From not having access to running water inside their homes nor access to a working fridge, women from communities in and around the eThekwini region are slowly turning their lives around with the assistance of The Clothing Bank, a non-profit organisation.
The Clothing Bank places deserving women in an in-house business and life skills training programme, focused on the selling of clothing.
The women are equipped with skills to start their own businesses and become financially independent. The organisation recently moved to new premises in Umbilo Road.
“We choose women based on their willingness to participate in the two-year programme and based on an assessment we undertake, which we call the “poverty stoplight”.
It assesses what access they have to a tap, whether it’s inside or outside, how far they have to walk to fetch water, whether they have access to a fridge, or a stove.
“This tells us their financial situation, but the most important part is that they want to take the opportunity to build themselves up,” said Tanya Price-Carr, who heads the Durban branch of the national organisation.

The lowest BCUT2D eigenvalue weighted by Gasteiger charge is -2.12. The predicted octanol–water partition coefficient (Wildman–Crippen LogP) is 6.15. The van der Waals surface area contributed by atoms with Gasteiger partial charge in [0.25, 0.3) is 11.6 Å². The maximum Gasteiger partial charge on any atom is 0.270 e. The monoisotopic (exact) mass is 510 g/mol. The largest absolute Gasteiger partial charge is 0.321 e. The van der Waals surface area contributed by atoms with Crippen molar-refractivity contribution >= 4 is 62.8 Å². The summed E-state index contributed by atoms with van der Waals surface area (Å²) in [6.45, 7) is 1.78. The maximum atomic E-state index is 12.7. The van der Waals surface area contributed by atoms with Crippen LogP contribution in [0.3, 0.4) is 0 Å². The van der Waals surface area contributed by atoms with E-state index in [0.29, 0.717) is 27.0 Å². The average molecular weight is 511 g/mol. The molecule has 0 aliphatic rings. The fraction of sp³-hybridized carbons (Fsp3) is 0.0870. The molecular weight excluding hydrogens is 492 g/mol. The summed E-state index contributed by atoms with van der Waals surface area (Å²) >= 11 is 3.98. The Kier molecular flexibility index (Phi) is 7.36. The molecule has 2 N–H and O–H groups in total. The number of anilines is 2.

The Clothing Bank was founded in Cape Town in February 2010 by Tracey Chambers and Tracey Gilmore.
Several national retailers donate their brand-new excess stock to The Clothing Bank.
The items are purchased by the women in the programme for a fraction of the retail cost and then resold.
According to its latest reports, The Clothing Bank has 781 women nationally who traded and made over R29million in profits from their businesses in 2016.
“Many women who go on the programme have gone on to build themselves. As an example, one purchased a car and now transports children to school and another opened up an internet café.
“They are able to support their families now, taking them out of the poverty cycle,” said Price-Carr.
One of the women who has just started on the programme, Nosindiso Joka, said: “This is a great opportunity for me. I want to join the working world and make money. I enjoy going to class and one day I hope I’ll have my own business.”
Price-Carr said the organisation also ran a skills programme for men, training them in fixing small appliances.
“We get stock from a major retail store, which includes items that have been returned by customers or have a small fixable problem.
“The men can then purchase the items and resell. The items that cannot be fixed we send to an electronic waste recycling company,” she said.THE INDEPENDENT ON SATURDAY